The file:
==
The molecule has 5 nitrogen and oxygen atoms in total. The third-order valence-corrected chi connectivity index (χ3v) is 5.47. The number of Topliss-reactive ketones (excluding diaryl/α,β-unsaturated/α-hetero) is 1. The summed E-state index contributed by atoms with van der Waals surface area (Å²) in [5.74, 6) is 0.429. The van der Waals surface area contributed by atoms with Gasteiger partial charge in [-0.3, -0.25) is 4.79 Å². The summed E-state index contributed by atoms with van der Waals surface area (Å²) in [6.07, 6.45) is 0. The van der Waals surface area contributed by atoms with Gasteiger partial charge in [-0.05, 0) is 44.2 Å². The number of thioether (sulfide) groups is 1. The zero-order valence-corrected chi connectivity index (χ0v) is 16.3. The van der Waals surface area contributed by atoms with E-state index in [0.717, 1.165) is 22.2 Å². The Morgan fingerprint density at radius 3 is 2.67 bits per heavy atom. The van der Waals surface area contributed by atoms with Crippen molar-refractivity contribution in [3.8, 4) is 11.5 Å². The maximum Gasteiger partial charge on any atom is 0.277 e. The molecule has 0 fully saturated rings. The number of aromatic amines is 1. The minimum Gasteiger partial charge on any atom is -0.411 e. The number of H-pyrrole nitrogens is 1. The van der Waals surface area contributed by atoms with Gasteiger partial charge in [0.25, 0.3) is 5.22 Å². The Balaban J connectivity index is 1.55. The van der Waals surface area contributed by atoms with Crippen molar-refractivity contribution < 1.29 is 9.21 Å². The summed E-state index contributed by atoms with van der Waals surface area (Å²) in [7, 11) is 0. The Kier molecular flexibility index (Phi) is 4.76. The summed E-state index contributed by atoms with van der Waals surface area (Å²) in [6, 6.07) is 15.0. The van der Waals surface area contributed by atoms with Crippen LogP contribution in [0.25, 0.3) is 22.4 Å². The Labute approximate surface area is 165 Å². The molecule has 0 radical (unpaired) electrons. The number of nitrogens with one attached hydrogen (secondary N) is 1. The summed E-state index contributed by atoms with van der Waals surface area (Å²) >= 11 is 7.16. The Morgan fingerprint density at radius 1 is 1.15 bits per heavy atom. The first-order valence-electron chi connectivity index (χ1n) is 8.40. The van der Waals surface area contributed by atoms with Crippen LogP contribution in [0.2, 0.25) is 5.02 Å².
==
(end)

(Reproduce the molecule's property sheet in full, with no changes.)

The molecule has 5 nitrogen and oxygen atoms in total. The third-order valence-corrected chi connectivity index (χ3v) is 5.47. The number of Topliss-reactive ketones (excluding diaryl/α,β-unsaturated/α-hetero) is 1. The summed E-state index contributed by atoms with van der Waals surface area (Å²) in [5.74, 6) is 0.429. The van der Waals surface area contributed by atoms with Gasteiger partial charge in [-0.3, -0.25) is 4.79 Å². The summed E-state index contributed by atoms with van der Waals surface area (Å²) in [6.07, 6.45) is 0. The van der Waals surface area contributed by atoms with Gasteiger partial charge in [-0.05, 0) is 44.2 Å². The number of thioether (sulfide) groups is 1. The zero-order valence-corrected chi connectivity index (χ0v) is 16.3. The van der Waals surface area contributed by atoms with E-state index in [0.717, 1.165) is 22.2 Å². The Morgan fingerprint density at radius 3 is 2.67 bits per heavy atom. The van der Waals surface area contributed by atoms with Crippen molar-refractivity contribution in [3.8, 4) is 11.5 Å². The maximum Gasteiger partial charge on any atom is 0.277 e. The molecule has 0 fully saturated rings. The number of aromatic amines is 1. The minimum Gasteiger partial charge on any atom is -0.411 e. The number of H-pyrrole nitrogens is 1. The van der Waals surface area contributed by atoms with Gasteiger partial charge in [0.25, 0.3) is 5.22 Å². The Balaban J connectivity index is 1.55. The van der Waals surface area contributed by atoms with Crippen molar-refractivity contribution < 1.29 is 9.21 Å². The summed E-state index contributed by atoms with van der Waals surface area (Å²) in [7, 11) is 0. The Kier molecular flexibility index (Phi) is 4.76. The summed E-state index contributed by atoms with van der Waals surface area (Å²) in [6, 6.07) is 15.0. The van der Waals surface area contributed by atoms with Crippen LogP contribution in [0.25, 0.3) is 22.4 Å². The Labute approximate surface area is 165 Å². The molecule has 0 radical (unpaired) electrons. The number of nitrogens with one attached hydrogen (secondary N) is 1. The summed E-state index contributed by atoms with van der Waals surface area (Å²) >= 11 is 7.16. The Morgan fingerprint density at radius 1 is 1.15 bits per heavy atom. The first-order valence-electron chi connectivity index (χ1n) is 8.40. The van der Waals surface area contributed by atoms with Crippen LogP contribution in [0.2, 0.25) is 5.02 Å².